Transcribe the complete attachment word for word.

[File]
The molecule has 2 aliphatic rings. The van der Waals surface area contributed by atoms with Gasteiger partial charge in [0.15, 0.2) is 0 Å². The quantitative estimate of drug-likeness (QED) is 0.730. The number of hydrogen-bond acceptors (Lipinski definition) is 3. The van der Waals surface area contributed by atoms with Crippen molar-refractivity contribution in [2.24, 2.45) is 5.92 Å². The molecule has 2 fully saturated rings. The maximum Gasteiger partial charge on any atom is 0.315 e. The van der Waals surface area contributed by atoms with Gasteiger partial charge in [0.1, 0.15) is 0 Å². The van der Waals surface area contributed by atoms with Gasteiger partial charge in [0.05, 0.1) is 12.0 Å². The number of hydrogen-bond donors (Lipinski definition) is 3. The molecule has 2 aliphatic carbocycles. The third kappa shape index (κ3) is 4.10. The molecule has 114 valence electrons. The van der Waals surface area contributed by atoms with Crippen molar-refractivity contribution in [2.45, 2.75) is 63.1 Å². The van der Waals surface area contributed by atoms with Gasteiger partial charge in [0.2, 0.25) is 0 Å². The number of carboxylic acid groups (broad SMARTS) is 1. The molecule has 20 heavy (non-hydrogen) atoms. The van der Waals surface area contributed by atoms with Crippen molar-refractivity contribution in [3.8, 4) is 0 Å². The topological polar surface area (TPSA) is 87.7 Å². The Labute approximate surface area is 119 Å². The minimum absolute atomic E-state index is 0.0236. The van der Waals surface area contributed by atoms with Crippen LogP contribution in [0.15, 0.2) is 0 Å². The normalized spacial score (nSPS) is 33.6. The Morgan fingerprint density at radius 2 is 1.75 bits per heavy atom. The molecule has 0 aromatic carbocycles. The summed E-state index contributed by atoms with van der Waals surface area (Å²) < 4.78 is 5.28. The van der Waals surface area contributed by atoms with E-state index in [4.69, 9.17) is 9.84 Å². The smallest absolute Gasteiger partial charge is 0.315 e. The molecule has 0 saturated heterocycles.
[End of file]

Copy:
The molecule has 2 aliphatic rings. The van der Waals surface area contributed by atoms with Gasteiger partial charge in [0.15, 0.2) is 0 Å². The quantitative estimate of drug-likeness (QED) is 0.730. The number of hydrogen-bond acceptors (Lipinski definition) is 3. The van der Waals surface area contributed by atoms with Crippen molar-refractivity contribution in [2.24, 2.45) is 5.92 Å². The molecule has 2 fully saturated rings. The maximum Gasteiger partial charge on any atom is 0.315 e. The van der Waals surface area contributed by atoms with Gasteiger partial charge in [0.1, 0.15) is 0 Å². The van der Waals surface area contributed by atoms with Gasteiger partial charge in [0.05, 0.1) is 12.0 Å². The number of hydrogen-bond donors (Lipinski definition) is 3. The molecule has 2 aliphatic carbocycles. The third kappa shape index (κ3) is 4.10. The molecule has 114 valence electrons. The van der Waals surface area contributed by atoms with Crippen molar-refractivity contribution in [2.45, 2.75) is 63.1 Å². The van der Waals surface area contributed by atoms with Gasteiger partial charge in [0.2, 0.25) is 0 Å². The number of carboxylic acid groups (broad SMARTS) is 1. The molecule has 20 heavy (non-hydrogen) atoms. The van der Waals surface area contributed by atoms with Crippen molar-refractivity contribution in [3.8, 4) is 0 Å². The topological polar surface area (TPSA) is 87.7 Å². The Labute approximate surface area is 119 Å². The minimum absolute atomic E-state index is 0.0236. The van der Waals surface area contributed by atoms with Crippen LogP contribution in [0.15, 0.2) is 0 Å². The normalized spacial score (nSPS) is 33.6. The Morgan fingerprint density at radius 2 is 1.75 bits per heavy atom. The molecule has 0 aromatic carbocycles. The summed E-state index contributed by atoms with van der Waals surface area (Å²) < 4.78 is 5.28. The van der Waals surface area contributed by atoms with E-state index in [4.69, 9.17) is 9.84 Å². The smallest absolute Gasteiger partial charge is 0.315 e. The molecule has 0 saturated heterocycles.